Canadian Manufacturing

RBC combing through decades of files in response to Panama Papers leak

As bank investigates any possible wrongdoing, Swiss market regulator says leak reveals the global financial system is susceptible to misuse


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PHOTO: Francisco Diez, via Wikimedia Commons

Following being identified in the massive leak of financial information this week, RBC said it works within the legal and regulatory framework of every country in which it operates. PHOTO: Francisco Diez, via Wikimedia Commons

TORONTO—The CEO of RBC, the only Canadian financial institution linked to the so-called Panama Papers scandal, said Wednesday the bank is combing through four decades worth of files to determine whether any wrongdoing took place.

David McKay said he is unhappy the bank’s name has been “dragged into” the controversy involving offshore tax evasion allegations, especially considering that there is no evidence to suggest the company has done anything illicit.

“As a CEO, I have to be concerned about our brand and reputation, particularly in a situation where there’s absolutely no allegation of wrongdoing,” McKay said, following the bank’s annual general meeting in Montreal.

The Toronto Star and CBC, which worked with the International Consortium of Investigative Journalists, have reported that RBC and its subsidiaries used Mossack Fonseca, a Panamanian law firm at the centre of the data leak, to set up more than 370 shell companies.

McKay emphasized that there are many legitimate reasons for setting up such companies and said it’s important not to conflate tax evasion, which is illegal, with tax planning.

“We just happen to have a couple hundred files, going back 40 years, that are attached to this legal firm,” he said. “That’s all that’s been reported.”

RBC has assembled a team of people to review the company’s files and try to determine what relationship the bank may have had with Mossack Fonseca and whether that relationship still exists, McKay said.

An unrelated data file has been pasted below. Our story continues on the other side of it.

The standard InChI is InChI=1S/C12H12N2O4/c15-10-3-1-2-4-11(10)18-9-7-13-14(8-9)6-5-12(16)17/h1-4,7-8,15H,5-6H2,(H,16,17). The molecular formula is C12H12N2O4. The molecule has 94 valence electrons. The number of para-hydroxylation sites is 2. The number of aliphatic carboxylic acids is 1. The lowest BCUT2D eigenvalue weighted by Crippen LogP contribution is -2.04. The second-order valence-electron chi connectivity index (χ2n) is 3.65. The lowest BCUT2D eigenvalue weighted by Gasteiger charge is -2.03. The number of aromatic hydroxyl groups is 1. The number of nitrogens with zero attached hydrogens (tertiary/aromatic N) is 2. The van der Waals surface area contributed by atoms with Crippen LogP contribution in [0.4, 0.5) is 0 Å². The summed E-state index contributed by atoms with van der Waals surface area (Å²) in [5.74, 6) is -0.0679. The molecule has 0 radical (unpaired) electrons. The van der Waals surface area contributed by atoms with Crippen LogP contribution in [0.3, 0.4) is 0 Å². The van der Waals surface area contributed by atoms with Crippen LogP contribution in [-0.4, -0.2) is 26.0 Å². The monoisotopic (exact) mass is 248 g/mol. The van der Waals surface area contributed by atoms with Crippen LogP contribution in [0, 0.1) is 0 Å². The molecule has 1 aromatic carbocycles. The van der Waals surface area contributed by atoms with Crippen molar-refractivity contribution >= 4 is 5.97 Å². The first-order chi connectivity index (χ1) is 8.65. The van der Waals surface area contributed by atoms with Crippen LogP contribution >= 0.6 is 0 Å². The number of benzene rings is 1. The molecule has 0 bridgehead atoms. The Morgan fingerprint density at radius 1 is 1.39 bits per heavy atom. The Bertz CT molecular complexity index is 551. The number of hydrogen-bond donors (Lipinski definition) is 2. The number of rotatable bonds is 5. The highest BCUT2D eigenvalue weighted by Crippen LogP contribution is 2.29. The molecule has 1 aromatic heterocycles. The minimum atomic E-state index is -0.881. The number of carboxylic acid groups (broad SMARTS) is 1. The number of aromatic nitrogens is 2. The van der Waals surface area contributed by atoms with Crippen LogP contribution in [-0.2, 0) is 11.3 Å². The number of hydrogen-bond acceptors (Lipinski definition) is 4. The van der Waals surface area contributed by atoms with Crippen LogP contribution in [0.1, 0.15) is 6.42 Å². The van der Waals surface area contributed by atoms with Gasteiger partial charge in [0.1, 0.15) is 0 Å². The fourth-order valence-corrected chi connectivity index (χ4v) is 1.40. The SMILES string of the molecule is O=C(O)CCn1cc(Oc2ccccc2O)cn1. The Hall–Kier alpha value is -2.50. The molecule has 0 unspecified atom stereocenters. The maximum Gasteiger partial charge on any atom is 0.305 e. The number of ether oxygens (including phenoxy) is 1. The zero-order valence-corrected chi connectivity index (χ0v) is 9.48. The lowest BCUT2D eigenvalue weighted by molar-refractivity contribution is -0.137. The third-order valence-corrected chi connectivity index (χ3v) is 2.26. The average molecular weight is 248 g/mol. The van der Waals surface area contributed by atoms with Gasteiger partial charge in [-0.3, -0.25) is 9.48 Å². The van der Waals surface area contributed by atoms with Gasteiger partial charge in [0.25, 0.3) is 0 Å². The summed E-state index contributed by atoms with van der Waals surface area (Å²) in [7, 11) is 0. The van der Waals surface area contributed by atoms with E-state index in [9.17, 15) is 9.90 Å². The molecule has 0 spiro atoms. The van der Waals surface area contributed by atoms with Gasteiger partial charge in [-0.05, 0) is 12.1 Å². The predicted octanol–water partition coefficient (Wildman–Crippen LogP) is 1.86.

He added that he doesn’t know how long the process could take, given that the information cited in the leaks spans four decades.

“You can imagine how difficult it is to go back in your files 40 years,” McKay said.

As Canada’s largest bank looks into its dealings with the Central American law firm, European authorities are also investigating the massive data leak, which allegedly involves high-ranking politicans, celebrities and business leaders worldwide. The head of Switzerland’s financial market regulator says the Panama Papers revelations show that the world financial system is susceptible to misuse, and says his office is dealing with money laundering cases that look like “blatant and massive corruption.”

Mark Branson, chief executive of regulator FINMA, said Thursday that his office is dealing with “a number” of money laundering cases, adding: “We are not talking about small-fry.”

He said Switzerland faces a relatively high risk of money laundering as the world’s largest centre for cross-border wealth management for private clients. He said “money laundering is on the increase” in Switzerland and Swiss banks must do more to fight it.

Branson said his office was “taking action” against 14 unspecified banks that are facing “red” ratings for risk of money laundering.

The huge 11.5 million-document leak surfaced early this week, and has led to public outcry worldwide.


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